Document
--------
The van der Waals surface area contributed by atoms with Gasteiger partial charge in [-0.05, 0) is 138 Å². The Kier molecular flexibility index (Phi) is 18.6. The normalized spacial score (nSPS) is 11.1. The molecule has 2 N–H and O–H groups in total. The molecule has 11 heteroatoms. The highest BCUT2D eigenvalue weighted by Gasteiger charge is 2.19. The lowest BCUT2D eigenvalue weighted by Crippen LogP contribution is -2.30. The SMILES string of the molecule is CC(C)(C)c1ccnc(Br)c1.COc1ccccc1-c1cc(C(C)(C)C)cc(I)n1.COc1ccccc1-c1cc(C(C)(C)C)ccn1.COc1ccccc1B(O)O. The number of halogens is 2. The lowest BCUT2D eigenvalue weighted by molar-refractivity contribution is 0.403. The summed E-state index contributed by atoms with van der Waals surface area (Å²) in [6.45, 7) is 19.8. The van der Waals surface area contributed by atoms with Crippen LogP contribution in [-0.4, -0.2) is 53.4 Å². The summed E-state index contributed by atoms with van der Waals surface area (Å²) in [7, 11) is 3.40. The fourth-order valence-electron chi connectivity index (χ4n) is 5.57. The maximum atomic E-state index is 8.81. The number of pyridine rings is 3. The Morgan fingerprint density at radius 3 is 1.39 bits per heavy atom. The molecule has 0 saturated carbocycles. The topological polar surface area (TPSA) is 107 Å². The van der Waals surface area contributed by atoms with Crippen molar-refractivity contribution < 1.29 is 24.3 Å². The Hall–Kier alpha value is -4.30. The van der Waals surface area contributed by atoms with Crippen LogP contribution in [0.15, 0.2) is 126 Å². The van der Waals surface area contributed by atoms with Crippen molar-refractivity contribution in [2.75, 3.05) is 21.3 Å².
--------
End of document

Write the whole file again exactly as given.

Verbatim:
The van der Waals surface area contributed by atoms with Gasteiger partial charge in [-0.05, 0) is 138 Å². The Kier molecular flexibility index (Phi) is 18.6. The normalized spacial score (nSPS) is 11.1. The molecule has 2 N–H and O–H groups in total. The molecule has 11 heteroatoms. The highest BCUT2D eigenvalue weighted by Gasteiger charge is 2.19. The lowest BCUT2D eigenvalue weighted by Crippen LogP contribution is -2.30. The SMILES string of the molecule is CC(C)(C)c1ccnc(Br)c1.COc1ccccc1-c1cc(C(C)(C)C)cc(I)n1.COc1ccccc1-c1cc(C(C)(C)C)ccn1.COc1ccccc1B(O)O. The number of halogens is 2. The lowest BCUT2D eigenvalue weighted by molar-refractivity contribution is 0.403. The summed E-state index contributed by atoms with van der Waals surface area (Å²) in [6.45, 7) is 19.8. The van der Waals surface area contributed by atoms with Crippen LogP contribution in [-0.4, -0.2) is 53.4 Å². The summed E-state index contributed by atoms with van der Waals surface area (Å²) in [7, 11) is 3.40. The fourth-order valence-electron chi connectivity index (χ4n) is 5.57. The maximum atomic E-state index is 8.81. The number of pyridine rings is 3. The Morgan fingerprint density at radius 3 is 1.39 bits per heavy atom. The molecule has 0 saturated carbocycles. The topological polar surface area (TPSA) is 107 Å². The van der Waals surface area contributed by atoms with Crippen molar-refractivity contribution < 1.29 is 24.3 Å². The Hall–Kier alpha value is -4.30. The van der Waals surface area contributed by atoms with Crippen LogP contribution in [0.15, 0.2) is 126 Å². The van der Waals surface area contributed by atoms with Crippen molar-refractivity contribution in [2.75, 3.05) is 21.3 Å².